The Promised Land was a land of milk, honey, trade and commerce

It is interesting to look up the meaning of the place name 'Canaan' in a Bible concordance. It literally means 'merchant'. I find it fascinating that Canaan, the Promised Land, should be so closely associated with trade and commerce. The spies sent to reconnoitre Canaan returned after forty days and reported, 'It truly flows with milk and honey, and this is its fruit' (Num 13:27). The samples of fruit the spies brought back with them included grapes, pomegranates and figs. It took two men to carry just one cluster of grapes between wooden poles!

This land was assuredly the land in which God intended to fulfil His promise of blessing to the 'fathers' of Israel, Abraham, Isaac and Jacob (see Deut 6:10). These are the blessings identified in Deut 8:7-13:

  • plentiful, good quality water
  • wheat and barley
  • vines, fig trees and pomegranates
  • olive oil and honey
  • bread without scarcity
  • iron and copper
  • herds and flocks that multiply
  • multiplied silver and gold

As if that wasn't enough, God added a catch-all, '(A)ll that you have is multiplied'!

How was this to be achieved? Through work. And through trade and commerce. There is no mention of manna or quail from heaven here (see Ex 16)!

In Deut 28:11-12 God makes another significant promise to Israel: 'And the LORD will grant you plenty of goods, in the fruit of your body, in the increase of your livestock, and in the produce of your ground, in the land of which the LORD swore to your fathers to give you. The LORD will open to you His good treasure, the heavens, to give the rain to your land in its season, and to bless all the work of your hand...'. This is an affirmation of work. Trade and commerce are commended in Proverbs 11:26 where wisdom says, 'The people will curse him who withholds grain, but blessing will be on the head of him who sells it'.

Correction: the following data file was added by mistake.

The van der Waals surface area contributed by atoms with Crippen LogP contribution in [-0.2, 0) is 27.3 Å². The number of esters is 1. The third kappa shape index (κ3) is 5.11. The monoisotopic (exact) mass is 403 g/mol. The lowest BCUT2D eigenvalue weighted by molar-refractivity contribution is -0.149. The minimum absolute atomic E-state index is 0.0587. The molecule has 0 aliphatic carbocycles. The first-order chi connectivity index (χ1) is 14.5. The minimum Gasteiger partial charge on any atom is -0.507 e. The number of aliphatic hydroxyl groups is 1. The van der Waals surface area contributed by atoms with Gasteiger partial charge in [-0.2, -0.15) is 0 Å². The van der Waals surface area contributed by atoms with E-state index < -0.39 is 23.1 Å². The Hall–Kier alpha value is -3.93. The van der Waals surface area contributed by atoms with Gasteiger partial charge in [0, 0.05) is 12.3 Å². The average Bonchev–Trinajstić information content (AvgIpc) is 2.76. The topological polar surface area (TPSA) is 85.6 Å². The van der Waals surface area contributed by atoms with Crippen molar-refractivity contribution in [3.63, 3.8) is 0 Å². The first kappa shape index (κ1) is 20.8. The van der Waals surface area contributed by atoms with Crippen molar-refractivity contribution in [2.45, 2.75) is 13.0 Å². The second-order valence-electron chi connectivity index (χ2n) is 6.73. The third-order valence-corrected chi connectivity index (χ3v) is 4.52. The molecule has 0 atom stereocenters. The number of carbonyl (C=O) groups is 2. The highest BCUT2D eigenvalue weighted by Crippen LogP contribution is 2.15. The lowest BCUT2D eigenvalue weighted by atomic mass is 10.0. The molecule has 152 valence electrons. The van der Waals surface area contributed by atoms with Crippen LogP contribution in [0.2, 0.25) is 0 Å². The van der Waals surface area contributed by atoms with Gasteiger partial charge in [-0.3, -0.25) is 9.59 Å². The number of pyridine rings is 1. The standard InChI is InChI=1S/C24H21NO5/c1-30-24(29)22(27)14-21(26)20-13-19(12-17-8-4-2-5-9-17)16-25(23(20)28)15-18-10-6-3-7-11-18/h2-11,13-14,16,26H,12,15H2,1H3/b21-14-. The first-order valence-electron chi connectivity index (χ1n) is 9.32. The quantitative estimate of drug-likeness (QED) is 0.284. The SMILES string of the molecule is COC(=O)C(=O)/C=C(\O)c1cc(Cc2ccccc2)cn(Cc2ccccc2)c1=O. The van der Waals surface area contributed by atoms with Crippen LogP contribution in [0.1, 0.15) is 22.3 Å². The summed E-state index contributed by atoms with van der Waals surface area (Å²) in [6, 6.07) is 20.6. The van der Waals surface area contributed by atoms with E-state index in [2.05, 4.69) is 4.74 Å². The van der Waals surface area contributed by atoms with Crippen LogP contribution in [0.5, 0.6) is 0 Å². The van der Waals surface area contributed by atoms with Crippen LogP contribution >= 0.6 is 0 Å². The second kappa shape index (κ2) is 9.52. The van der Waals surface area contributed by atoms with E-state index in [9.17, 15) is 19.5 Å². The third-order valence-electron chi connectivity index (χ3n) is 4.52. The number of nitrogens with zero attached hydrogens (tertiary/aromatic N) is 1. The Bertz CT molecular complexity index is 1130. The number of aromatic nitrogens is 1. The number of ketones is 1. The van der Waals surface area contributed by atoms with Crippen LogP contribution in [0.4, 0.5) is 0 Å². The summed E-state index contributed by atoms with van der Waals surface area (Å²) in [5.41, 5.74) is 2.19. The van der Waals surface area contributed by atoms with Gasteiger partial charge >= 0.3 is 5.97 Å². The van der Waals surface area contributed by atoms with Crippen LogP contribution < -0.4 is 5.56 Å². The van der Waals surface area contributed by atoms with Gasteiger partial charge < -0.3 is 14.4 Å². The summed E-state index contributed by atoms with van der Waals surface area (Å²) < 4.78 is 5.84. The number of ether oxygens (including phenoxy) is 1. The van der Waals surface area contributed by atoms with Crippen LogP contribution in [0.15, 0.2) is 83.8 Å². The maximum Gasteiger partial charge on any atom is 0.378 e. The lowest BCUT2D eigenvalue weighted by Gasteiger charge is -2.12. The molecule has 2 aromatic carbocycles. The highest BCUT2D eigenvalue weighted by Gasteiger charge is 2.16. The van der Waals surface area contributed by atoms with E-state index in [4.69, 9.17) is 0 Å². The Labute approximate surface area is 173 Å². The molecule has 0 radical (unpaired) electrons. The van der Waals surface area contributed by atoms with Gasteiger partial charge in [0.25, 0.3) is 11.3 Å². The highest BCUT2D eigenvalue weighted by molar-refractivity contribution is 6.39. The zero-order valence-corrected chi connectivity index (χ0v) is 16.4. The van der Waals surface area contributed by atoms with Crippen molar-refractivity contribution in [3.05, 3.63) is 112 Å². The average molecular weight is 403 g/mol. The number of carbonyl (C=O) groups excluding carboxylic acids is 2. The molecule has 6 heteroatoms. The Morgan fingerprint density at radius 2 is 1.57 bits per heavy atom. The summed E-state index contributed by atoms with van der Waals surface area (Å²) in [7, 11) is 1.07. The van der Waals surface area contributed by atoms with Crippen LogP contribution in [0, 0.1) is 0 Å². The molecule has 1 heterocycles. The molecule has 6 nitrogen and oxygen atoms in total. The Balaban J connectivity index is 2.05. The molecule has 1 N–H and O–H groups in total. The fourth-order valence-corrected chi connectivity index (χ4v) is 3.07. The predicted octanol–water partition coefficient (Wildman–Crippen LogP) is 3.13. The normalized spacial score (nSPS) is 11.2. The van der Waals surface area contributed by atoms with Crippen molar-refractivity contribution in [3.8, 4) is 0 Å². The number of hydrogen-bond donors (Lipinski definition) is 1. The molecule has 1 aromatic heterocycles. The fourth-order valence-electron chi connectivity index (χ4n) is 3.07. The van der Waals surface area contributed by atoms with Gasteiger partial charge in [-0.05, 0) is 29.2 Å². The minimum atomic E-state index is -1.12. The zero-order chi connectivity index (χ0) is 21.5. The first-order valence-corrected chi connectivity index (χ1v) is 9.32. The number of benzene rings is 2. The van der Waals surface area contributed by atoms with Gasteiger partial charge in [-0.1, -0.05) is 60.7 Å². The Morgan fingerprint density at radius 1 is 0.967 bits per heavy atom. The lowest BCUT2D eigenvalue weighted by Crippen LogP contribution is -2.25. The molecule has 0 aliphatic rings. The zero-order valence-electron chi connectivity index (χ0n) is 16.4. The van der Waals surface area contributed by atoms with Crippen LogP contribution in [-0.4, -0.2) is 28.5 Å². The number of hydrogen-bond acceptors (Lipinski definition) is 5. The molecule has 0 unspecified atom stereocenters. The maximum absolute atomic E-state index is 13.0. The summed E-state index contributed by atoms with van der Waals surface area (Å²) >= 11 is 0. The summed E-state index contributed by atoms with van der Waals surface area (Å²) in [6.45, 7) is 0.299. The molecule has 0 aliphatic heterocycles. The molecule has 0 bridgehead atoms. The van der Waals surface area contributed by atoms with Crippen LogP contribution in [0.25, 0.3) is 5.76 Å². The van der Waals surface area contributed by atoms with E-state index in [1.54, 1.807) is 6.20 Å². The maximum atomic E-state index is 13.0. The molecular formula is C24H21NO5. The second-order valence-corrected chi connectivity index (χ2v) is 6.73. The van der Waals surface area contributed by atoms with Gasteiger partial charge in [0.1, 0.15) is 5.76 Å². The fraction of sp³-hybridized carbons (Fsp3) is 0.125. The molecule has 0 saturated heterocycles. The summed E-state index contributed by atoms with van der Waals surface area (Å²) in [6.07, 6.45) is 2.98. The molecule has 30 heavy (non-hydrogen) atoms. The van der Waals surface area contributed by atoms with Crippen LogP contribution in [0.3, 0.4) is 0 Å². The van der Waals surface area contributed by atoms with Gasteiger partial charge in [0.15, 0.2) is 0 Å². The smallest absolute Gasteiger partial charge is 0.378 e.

I believe that God desires to bless His people. As heirs of the Abrahamic covenant, Christians also come under the blessing of the 'fathers'. Let us go into our promised land, committed to working and trading. How else do you think God might fulfil our prayer, 'Give us this day our daily bread' (Matt 6:11)?

Questions for discussion

1. To what extent do you think God blesses His people through work? (Read Deuteronomy 28:12, Psalm 128:2.)

2. How does working and trading relate to our prayer, 'Give us this day our daily bread'?

3. is it significant that the name of the promised land, Canaan, means 'merchant' or 'trade'?

4. In what sense is there a blessing on him who sells grain (Proverbs 11:26)?

Rod St Hill